[On Friday’s ‘Styling the Kentucky Derby’ post, fashion blogger Cameron Miquelon talked with former-‘Project Runway’ contestant, Louisvillian Gunnar Deatherage, about his Derby and pre-Derby work styling the ‘Run for the Roses’ fashion show, the band A Lion Named Roar for their upcoming Barnstable Brown party and Derby appearances, among others.
Today Miquelon recounts her conversation with Deatherage about his time with Heidi Klum and Tim Gunn on Lifetime Channel’s ‘Project Runway.’ — Editor]
I’ve never seen ‘Project Runway’ — I stopped watching reality shows when “The Real World” stopped being real circa 1998 — I wanted to know more about how he came to decide to be involved with the fashion-based reality show twice in a row, and the effect being on “Runway” had upon him personally and professionally:
“I applied the first time,” he began. “Was super excited to go. Got everything together. I’ve never been to New York. I was 21 — just turned 21 — and I was kind of terrified, ’cause I grew up around here, and [my family and I] never really left here. And then, for me to go to New York, knowing that I’m not going to have contact with them for two months… it was a lot.
“[The producers] sent us home on the first day, so we left a week later. We didn’t even get to sew; four of us didn’t. I was burnt out. I didn’t want to do it. I was like, ‘I’m not going to go back for anything else like that.’ I felt like I had more to offer than what they gave.
“They called me back a year later, out of the blue. They were just asking me about where I was, how I was doing. I figured it was a follow-up call. Then, they said, ‘We want you to come back on for season 10.’ I said, ‘Well, if I have to apply, I’m not coming back,’ and they said I didn’t have to apply.”
The show’s producers did have Deatherage go through the casting process in Chicago in order to figure out the best mix of personalities for the results desired from that season’s series. He then departed for New York two weeks later, filming all summer long in a bubble, something he found both crazy and interesting on a psychological level:
“You kind of get in your head as an artist, and you start to evaluate what you do and why you do it. You don’t really want to talk to everyone else ’cause you’re afraid they’re gonna use that against you or steal your ideas. It was a very strange journey.”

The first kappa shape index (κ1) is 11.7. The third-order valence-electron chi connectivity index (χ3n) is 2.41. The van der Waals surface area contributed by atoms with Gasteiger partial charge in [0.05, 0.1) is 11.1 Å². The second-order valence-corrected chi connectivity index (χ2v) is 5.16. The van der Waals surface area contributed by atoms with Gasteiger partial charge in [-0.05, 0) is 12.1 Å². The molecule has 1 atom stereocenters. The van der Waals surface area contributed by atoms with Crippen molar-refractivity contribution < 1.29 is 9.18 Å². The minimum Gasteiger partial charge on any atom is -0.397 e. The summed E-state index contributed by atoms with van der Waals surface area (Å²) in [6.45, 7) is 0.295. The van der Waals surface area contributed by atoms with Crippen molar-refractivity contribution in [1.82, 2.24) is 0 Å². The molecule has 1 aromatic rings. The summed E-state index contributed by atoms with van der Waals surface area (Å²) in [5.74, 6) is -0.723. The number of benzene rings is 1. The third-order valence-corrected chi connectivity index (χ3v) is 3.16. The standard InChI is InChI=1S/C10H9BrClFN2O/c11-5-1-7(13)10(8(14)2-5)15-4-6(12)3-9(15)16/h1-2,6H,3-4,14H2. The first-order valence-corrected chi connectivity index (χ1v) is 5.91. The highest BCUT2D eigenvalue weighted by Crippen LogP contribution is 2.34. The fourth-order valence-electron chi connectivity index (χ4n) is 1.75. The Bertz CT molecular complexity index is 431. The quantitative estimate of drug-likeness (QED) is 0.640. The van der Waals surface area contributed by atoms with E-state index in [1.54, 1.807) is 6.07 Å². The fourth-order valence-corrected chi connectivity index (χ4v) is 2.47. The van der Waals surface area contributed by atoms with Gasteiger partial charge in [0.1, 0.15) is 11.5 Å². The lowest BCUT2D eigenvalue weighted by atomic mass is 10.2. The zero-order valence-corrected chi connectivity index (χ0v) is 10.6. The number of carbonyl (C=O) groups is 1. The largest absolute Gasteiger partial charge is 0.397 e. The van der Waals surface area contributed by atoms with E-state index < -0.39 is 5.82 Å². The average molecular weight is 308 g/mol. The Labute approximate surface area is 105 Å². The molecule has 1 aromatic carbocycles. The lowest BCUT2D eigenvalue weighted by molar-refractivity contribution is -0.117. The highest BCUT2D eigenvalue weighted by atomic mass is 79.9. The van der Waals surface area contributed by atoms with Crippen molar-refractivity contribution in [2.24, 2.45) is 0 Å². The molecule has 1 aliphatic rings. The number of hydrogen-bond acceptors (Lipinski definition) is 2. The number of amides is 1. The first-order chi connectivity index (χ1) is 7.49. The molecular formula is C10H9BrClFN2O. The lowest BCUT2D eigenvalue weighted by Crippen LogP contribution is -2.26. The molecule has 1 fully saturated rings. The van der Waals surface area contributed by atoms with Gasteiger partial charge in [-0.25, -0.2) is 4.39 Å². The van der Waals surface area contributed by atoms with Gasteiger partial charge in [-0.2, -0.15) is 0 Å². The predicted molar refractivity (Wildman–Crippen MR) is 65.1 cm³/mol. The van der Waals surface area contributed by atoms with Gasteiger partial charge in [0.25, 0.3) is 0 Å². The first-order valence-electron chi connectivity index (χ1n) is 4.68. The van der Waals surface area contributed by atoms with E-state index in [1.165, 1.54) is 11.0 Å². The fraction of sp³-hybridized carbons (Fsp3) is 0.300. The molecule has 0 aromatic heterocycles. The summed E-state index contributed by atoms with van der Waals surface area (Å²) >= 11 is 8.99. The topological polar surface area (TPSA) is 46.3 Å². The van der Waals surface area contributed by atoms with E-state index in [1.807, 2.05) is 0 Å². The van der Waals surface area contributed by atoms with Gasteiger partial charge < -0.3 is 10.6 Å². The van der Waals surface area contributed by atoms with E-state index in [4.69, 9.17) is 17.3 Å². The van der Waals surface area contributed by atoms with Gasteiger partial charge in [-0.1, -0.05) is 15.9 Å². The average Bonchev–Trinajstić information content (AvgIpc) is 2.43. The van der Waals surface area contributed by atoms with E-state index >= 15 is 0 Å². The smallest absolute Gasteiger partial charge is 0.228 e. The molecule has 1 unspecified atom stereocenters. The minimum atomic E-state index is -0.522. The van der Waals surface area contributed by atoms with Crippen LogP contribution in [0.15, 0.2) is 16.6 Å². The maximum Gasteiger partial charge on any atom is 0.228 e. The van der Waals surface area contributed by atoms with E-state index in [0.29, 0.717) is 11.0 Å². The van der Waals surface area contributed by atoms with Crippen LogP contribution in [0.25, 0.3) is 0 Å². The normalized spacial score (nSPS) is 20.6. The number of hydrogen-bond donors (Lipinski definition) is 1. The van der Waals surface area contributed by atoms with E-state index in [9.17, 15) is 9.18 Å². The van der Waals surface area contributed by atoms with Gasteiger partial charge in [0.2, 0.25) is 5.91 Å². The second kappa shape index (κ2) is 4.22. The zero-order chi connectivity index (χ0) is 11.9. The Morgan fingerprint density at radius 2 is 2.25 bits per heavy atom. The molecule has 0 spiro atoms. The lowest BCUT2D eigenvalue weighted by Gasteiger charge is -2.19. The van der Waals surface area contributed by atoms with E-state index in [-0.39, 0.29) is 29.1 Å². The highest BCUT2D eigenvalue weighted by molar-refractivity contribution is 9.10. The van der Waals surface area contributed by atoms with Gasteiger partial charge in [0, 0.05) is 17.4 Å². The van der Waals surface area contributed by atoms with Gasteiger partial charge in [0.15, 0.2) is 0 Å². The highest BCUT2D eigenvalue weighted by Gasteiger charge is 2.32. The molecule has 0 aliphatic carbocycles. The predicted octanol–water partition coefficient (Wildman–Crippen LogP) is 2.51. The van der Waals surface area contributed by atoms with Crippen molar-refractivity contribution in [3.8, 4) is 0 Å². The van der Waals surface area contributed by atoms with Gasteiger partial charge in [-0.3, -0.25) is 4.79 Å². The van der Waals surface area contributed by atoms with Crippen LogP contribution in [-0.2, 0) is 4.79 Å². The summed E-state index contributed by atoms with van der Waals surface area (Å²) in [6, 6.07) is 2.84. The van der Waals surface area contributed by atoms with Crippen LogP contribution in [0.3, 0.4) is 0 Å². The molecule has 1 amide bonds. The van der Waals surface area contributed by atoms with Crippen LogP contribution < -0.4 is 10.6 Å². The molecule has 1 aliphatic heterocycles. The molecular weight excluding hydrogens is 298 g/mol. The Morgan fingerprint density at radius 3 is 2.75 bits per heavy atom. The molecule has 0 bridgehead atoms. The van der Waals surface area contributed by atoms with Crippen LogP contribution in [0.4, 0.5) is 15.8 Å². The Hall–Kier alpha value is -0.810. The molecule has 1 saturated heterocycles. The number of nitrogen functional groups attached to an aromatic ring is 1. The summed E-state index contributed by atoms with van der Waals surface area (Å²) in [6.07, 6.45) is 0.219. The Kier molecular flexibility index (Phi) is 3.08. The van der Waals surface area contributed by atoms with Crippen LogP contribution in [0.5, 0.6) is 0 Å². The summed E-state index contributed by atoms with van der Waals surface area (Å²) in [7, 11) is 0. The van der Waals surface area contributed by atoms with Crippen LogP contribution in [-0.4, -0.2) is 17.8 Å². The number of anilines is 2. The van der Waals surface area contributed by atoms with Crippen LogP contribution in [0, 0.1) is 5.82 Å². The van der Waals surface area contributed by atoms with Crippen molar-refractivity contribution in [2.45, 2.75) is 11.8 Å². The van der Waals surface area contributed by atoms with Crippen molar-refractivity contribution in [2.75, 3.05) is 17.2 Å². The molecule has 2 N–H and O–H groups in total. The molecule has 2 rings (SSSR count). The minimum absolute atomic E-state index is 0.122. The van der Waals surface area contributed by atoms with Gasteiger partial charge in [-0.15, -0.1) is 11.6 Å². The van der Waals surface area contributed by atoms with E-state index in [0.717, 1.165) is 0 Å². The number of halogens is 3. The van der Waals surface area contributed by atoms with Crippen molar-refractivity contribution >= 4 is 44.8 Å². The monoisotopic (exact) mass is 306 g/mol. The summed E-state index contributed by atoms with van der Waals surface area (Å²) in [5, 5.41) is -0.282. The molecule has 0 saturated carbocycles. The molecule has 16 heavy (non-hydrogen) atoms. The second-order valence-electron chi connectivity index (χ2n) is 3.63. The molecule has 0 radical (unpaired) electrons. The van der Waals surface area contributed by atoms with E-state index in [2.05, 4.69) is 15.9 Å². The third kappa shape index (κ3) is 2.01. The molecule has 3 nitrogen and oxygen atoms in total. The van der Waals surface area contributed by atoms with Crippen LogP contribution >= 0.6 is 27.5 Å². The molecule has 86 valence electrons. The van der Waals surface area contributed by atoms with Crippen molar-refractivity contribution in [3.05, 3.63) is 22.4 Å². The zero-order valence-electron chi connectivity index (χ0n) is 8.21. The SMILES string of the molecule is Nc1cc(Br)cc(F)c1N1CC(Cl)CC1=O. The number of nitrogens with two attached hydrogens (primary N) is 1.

He added that the manipulation and mind games used to make “Runway” what it was was difficult at best to explain, noting that even the small moments were odd:
“Going to bed at night, you’re sleeping with perfect strangers. You don’t know anyone. And then the next day, you’re just going to compete against them? It’s kinda twisted. Reality TV itself is twisted. It’s totally an illusion, too. But [the producers] warp your mind and play with you and get you to be what they want you to be, and then you either give in or you don’t.”
When I brought up the fact that I don’t own a television — and therefore, have not seen his appearances on “Project Runway” — Deatherage admitted that he hadn’t watched his appearances either.
“I watched the premiere, the opening night, because as soon as I got off the plane, my friends took me to Garage Bar,” he said. “And there were 100-and-something people there wanting to watch the show with me. And that was the only one I watched.
Everyone was baffled that I didn’t watch it, but I didn’t feel the need to watch it; I just lived it,” he exclaimed. “I just went through it. I didn’t think it was enjoyable. So, I didn’t wanna watch it make me look like a bitch on TV, and then have to be brutal at the same time… it was a lot to take in.”
Though he may not want to deal with Heidi Klum’s judging skills and the manufactured drama of “Project Runway” anytime soon, when asked if he would do any other shows, Deatherage said he’d love to try “The Amazing Race,” though he would have to train for the physically intense experience. He also said that he would do a reality series about himself and his life, especially if the show focused on his projects and what he was doing for Louisville.
The only caveat: He’d have to have some control; “I don’t want to be at somebody else’s mercy,” he said.